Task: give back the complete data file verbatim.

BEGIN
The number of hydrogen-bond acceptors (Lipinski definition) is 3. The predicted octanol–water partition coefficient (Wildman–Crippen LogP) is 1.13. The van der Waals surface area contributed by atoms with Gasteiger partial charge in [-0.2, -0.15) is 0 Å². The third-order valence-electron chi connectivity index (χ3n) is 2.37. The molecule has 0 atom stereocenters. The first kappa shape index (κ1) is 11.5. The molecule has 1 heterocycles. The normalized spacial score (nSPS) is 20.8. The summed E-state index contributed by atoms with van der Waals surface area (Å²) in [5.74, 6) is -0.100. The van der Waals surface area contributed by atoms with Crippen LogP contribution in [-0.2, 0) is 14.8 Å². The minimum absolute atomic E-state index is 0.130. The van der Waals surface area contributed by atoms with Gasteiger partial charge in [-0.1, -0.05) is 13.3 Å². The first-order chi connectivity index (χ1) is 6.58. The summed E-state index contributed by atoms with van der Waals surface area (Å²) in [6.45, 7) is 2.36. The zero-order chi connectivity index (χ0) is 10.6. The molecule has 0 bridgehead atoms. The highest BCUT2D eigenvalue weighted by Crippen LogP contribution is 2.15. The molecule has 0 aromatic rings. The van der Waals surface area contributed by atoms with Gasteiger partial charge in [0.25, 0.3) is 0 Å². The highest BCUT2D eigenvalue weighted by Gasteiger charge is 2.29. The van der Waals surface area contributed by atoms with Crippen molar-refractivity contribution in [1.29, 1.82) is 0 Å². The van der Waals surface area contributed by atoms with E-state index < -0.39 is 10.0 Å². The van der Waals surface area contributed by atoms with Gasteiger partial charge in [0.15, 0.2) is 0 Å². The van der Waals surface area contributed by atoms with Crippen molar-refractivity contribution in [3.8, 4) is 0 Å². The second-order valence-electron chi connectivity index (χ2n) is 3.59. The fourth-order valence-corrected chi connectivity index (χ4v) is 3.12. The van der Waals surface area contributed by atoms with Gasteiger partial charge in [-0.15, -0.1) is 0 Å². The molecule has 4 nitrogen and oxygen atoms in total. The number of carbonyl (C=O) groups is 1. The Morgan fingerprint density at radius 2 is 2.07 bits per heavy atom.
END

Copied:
The number of hydrogen-bond acceptors (Lipinski definition) is 3. The predicted octanol–water partition coefficient (Wildman–Crippen LogP) is 1.13. The van der Waals surface area contributed by atoms with Gasteiger partial charge in [-0.2, -0.15) is 0 Å². The third-order valence-electron chi connectivity index (χ3n) is 2.37. The molecule has 0 atom stereocenters. The first kappa shape index (κ1) is 11.5. The molecule has 1 heterocycles. The normalized spacial score (nSPS) is 20.8. The summed E-state index contributed by atoms with van der Waals surface area (Å²) in [5.74, 6) is -0.100. The van der Waals surface area contributed by atoms with Crippen LogP contribution in [-0.2, 0) is 14.8 Å². The minimum absolute atomic E-state index is 0.130. The van der Waals surface area contributed by atoms with Gasteiger partial charge in [-0.1, -0.05) is 13.3 Å². The first-order chi connectivity index (χ1) is 6.58. The summed E-state index contributed by atoms with van der Waals surface area (Å²) in [6.45, 7) is 2.36. The zero-order chi connectivity index (χ0) is 10.6. The molecule has 0 bridgehead atoms. The highest BCUT2D eigenvalue weighted by Crippen LogP contribution is 2.15. The molecule has 0 aromatic rings. The van der Waals surface area contributed by atoms with Gasteiger partial charge in [0.25, 0.3) is 0 Å². The highest BCUT2D eigenvalue weighted by Gasteiger charge is 2.29. The van der Waals surface area contributed by atoms with Crippen molar-refractivity contribution in [1.29, 1.82) is 0 Å². The van der Waals surface area contributed by atoms with E-state index < -0.39 is 10.0 Å². The van der Waals surface area contributed by atoms with Gasteiger partial charge in [0.15, 0.2) is 0 Å². The van der Waals surface area contributed by atoms with Crippen molar-refractivity contribution in [3.8, 4) is 0 Å². The second-order valence-electron chi connectivity index (χ2n) is 3.59. The fourth-order valence-corrected chi connectivity index (χ4v) is 3.12. The van der Waals surface area contributed by atoms with Gasteiger partial charge in [-0.15, -0.1) is 0 Å². The molecule has 4 nitrogen and oxygen atoms in total. The number of carbonyl (C=O) groups is 1. The Morgan fingerprint density at radius 2 is 2.07 bits per heavy atom.